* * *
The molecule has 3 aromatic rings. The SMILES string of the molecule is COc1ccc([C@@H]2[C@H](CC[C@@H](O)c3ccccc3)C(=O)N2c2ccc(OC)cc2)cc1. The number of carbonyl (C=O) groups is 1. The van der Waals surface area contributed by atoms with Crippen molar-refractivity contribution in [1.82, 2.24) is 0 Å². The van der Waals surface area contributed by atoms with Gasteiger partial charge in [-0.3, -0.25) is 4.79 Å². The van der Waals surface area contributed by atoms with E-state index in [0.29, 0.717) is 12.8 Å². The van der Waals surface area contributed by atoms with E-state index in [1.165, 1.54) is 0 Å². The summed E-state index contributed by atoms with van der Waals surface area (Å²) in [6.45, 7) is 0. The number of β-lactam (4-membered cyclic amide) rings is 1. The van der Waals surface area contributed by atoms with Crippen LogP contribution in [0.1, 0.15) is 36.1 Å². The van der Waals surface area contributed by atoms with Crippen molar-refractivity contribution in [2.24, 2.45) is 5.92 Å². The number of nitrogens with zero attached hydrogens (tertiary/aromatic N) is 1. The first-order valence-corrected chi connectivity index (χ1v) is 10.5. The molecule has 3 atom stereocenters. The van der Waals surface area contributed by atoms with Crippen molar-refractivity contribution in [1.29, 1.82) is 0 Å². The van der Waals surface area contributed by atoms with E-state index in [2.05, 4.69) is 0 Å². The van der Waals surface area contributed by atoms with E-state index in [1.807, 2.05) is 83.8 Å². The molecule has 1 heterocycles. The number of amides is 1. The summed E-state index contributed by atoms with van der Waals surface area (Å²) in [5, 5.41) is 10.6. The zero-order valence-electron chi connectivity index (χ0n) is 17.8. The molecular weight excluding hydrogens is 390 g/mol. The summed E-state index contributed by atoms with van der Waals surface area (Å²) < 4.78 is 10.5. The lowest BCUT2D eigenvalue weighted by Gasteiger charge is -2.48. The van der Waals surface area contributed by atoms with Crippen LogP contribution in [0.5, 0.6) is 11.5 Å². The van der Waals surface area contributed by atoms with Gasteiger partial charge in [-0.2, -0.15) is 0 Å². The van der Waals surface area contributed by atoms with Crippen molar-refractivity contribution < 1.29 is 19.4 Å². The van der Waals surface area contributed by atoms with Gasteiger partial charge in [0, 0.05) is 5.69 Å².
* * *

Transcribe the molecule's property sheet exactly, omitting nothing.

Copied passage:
The molecule has 3 aromatic rings. The SMILES string of the molecule is COc1ccc([C@@H]2[C@H](CC[C@@H](O)c3ccccc3)C(=O)N2c2ccc(OC)cc2)cc1. The number of carbonyl (C=O) groups is 1. The van der Waals surface area contributed by atoms with Crippen molar-refractivity contribution in [1.82, 2.24) is 0 Å². The van der Waals surface area contributed by atoms with Gasteiger partial charge in [-0.3, -0.25) is 4.79 Å². The van der Waals surface area contributed by atoms with E-state index in [0.29, 0.717) is 12.8 Å². The van der Waals surface area contributed by atoms with E-state index in [1.165, 1.54) is 0 Å². The summed E-state index contributed by atoms with van der Waals surface area (Å²) in [6.45, 7) is 0. The number of β-lactam (4-membered cyclic amide) rings is 1. The van der Waals surface area contributed by atoms with Crippen LogP contribution in [0.1, 0.15) is 36.1 Å². The van der Waals surface area contributed by atoms with Crippen molar-refractivity contribution in [2.24, 2.45) is 5.92 Å². The number of nitrogens with zero attached hydrogens (tertiary/aromatic N) is 1. The first-order valence-corrected chi connectivity index (χ1v) is 10.5. The molecule has 3 atom stereocenters. The van der Waals surface area contributed by atoms with Crippen molar-refractivity contribution in [1.29, 1.82) is 0 Å². The van der Waals surface area contributed by atoms with E-state index in [2.05, 4.69) is 0 Å². The van der Waals surface area contributed by atoms with E-state index in [1.807, 2.05) is 83.8 Å². The molecule has 1 heterocycles. The number of amides is 1. The summed E-state index contributed by atoms with van der Waals surface area (Å²) in [5, 5.41) is 10.6. The zero-order valence-electron chi connectivity index (χ0n) is 17.8. The molecular weight excluding hydrogens is 390 g/mol. The summed E-state index contributed by atoms with van der Waals surface area (Å²) < 4.78 is 10.5. The lowest BCUT2D eigenvalue weighted by Gasteiger charge is -2.48. The van der Waals surface area contributed by atoms with Crippen LogP contribution in [0.5, 0.6) is 11.5 Å². The van der Waals surface area contributed by atoms with Gasteiger partial charge in [-0.2, -0.15) is 0 Å². The van der Waals surface area contributed by atoms with Crippen molar-refractivity contribution < 1.29 is 19.4 Å². The van der Waals surface area contributed by atoms with Gasteiger partial charge in [0, 0.05) is 5.69 Å².